Sri Lanka’s fierce power struggle explained
Aconfusing power struggle has broken out on the South Asian island nation of Sri Lanka, and many powers in the region and beyond are watching closely. President Maithripala Sirisena dismissed Prime Minister Ranil Wickremesinghe last month and replaced him with former President Mahinda Rajapaksa. Shaun Donnelly, U.S. ambassador to Colombo from 1997 to 2000 and now vice president for investment and financial services in the Washington office of the U.S. Council for International Business, answers questions from The Washington Times on the crisis.
Question: Sri Lanka appeared to be emerging successfully from a long and brutal civil war. What is the backdrop to the crisis?
Answer: Like everything in Sri Lanka, it’s complicated. Basically, this crisis is all about Sri Lanka domestic politics, including some long-held personal grudges and rivalries, with only indirect linkages to the civil war that ended a decade ago or to international factors. The three key individual players were all prominent politicians whom I came to know well during my own time in Colombo 20 years ago. Sri Lanka has a unique and vibrant democratic tradition, the only major South Asian nation never to have had the military intervene in domestic politics. But it also has a tradition of evershifting political coalitions, self-serving defections from party to party, backroom deals and, yes, even some corruption.
Q: Why did President Sirisena move last month to remove Mr. Wickremesinghe? Why has the prime minister resisted the ouster?
A: The relationship between President Sirisena and Prime Minister Wickremesinghe has long been more an alliance of convenience than a true partnership or shared policy agenda. Their political roots are quite different: Mr. Sirisena grew up in modest circumstances in a small rural village outside the capital, Colombo, associated with the left-of-center, populist SLFP and its successor parties. Interestingly, he shares a political background and populist orientation with Mr. Rajapaksa much more than with the ousted prime minister. Mr. Wickremesinghe is a scion of Colombo’s political and economic elite who early on inherited the leadership of the right-of center UNP party and its successors.
The alliance of these two disparate politicians, born from the 2015 election, has always been a tactical gambit based more on pragmatic paths to power and a shared antipathy to former President Rajapaksa than any common program or shared ideology. My sense is that over the last year or so, political support for the governing coalition has waned and the stresses between the two leaders intensified. The president may have seen an opportunity to shift horses in the middle of the race and position himself better for the next presidential election, set for 2020.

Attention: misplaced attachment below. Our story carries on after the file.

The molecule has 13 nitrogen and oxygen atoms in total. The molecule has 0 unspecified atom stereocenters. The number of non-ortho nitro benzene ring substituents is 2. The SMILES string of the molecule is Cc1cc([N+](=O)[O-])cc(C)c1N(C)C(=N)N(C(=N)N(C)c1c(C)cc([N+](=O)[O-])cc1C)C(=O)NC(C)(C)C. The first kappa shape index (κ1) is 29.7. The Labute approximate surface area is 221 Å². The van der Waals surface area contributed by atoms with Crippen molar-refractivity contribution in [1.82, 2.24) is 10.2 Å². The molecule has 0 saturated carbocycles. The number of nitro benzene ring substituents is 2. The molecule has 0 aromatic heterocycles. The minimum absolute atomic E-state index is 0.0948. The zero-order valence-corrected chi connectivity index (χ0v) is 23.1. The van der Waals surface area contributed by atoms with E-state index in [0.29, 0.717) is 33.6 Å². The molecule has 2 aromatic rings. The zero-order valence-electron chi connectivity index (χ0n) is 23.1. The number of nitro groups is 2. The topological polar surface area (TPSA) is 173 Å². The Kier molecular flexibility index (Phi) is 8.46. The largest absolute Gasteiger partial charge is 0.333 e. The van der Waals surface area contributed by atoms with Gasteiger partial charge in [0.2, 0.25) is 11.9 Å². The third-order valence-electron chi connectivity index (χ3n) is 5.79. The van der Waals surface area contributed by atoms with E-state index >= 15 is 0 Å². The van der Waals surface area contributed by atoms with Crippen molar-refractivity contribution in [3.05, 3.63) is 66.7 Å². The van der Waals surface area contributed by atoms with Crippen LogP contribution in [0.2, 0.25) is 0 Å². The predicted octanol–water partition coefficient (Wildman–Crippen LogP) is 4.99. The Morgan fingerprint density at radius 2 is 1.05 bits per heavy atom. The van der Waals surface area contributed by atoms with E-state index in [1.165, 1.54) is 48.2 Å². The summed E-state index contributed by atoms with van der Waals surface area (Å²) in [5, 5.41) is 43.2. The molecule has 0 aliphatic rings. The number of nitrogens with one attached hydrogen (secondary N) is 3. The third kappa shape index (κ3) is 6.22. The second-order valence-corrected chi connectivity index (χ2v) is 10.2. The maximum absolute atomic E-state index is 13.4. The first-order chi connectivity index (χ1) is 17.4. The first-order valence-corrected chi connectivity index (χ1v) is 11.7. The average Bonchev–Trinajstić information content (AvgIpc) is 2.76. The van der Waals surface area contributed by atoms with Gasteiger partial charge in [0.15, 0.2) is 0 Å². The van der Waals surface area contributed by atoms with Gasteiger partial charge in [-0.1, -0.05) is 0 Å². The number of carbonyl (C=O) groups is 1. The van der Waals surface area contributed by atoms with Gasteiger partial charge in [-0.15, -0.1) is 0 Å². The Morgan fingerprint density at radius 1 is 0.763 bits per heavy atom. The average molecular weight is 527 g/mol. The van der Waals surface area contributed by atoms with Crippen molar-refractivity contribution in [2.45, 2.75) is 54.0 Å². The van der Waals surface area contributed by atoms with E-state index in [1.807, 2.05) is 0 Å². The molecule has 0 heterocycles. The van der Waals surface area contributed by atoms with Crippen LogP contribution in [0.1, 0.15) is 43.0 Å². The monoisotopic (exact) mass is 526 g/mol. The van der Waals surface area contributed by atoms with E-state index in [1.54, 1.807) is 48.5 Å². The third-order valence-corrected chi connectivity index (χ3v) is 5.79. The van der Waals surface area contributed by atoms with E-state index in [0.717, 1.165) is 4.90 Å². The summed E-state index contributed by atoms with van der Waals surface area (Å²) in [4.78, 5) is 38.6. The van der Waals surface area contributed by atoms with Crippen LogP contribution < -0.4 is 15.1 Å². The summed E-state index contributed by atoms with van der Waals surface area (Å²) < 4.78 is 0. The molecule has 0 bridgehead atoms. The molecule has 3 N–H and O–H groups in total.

It’s pretty self-evident why Mr. Wickremesinghe would resist the ouster: He’d rather be prime minister than leader of a weak opposition in parliament.
Q: Mr. Rajapaksa is often described as a “divisive figure” and a “former strongman.” Why is the president supporting him?
A: Mahinda Rajapaksa is, indeed, a “former strongman” and a formidable politician, still popular with his political base as the Sri Lanka leader who finally defeated the hated terrorist rebel group, the Liberation Tigers of Tamil Eelam (LTTE) and ended the country’s long-running civil war. After three years on the political outs, Mr. Rajapaksa certainly seems the primary beneficiary of the recent political gambit. Some observers in Sri Lanka suspect his intentions may not be to serve a loyal No. 2 to Mr. Sirisena but to exercise — directly or indirectly — real power. Personally, I doubt the political turnstiles have finished spinning in Colombo.
Q: One Asian newspaper described Sri Lanka as “a battleground in the struggle for geopolitical supremacy in South Asia” between India and China. True or false?
A: That may be a bit overdramatic. There is no question that these internal political games will have some international implications. As president, Mr. Rajapaksa developed especially close relations with China, including launching several large and widely criticized infrastructure partnerships which seemed more driven by cynical domestic politics and/or short-term pecuniary interests than any rigorous economic analysis. In the three years Mr. Rajapaksa has been out of power, those Chinese infrastructure projects have turned sour, China has stepped in to seize control and the whole process has been widely criticized in Sri Lanka and beyond. If Mr. Rajapaksa ends up rehabilitated and back in power, that could well signal a return toward closer ties with China.
Undeniably, India is a rival to China, especially in a region which India has long regarded as its own backyard or zone of influence. We may well see some increased Sino-Indian competition over Sri Lanka. But I just feel the language of “geopolitical supremacy” overstates the real strategic importance for either Beijing or Delhi.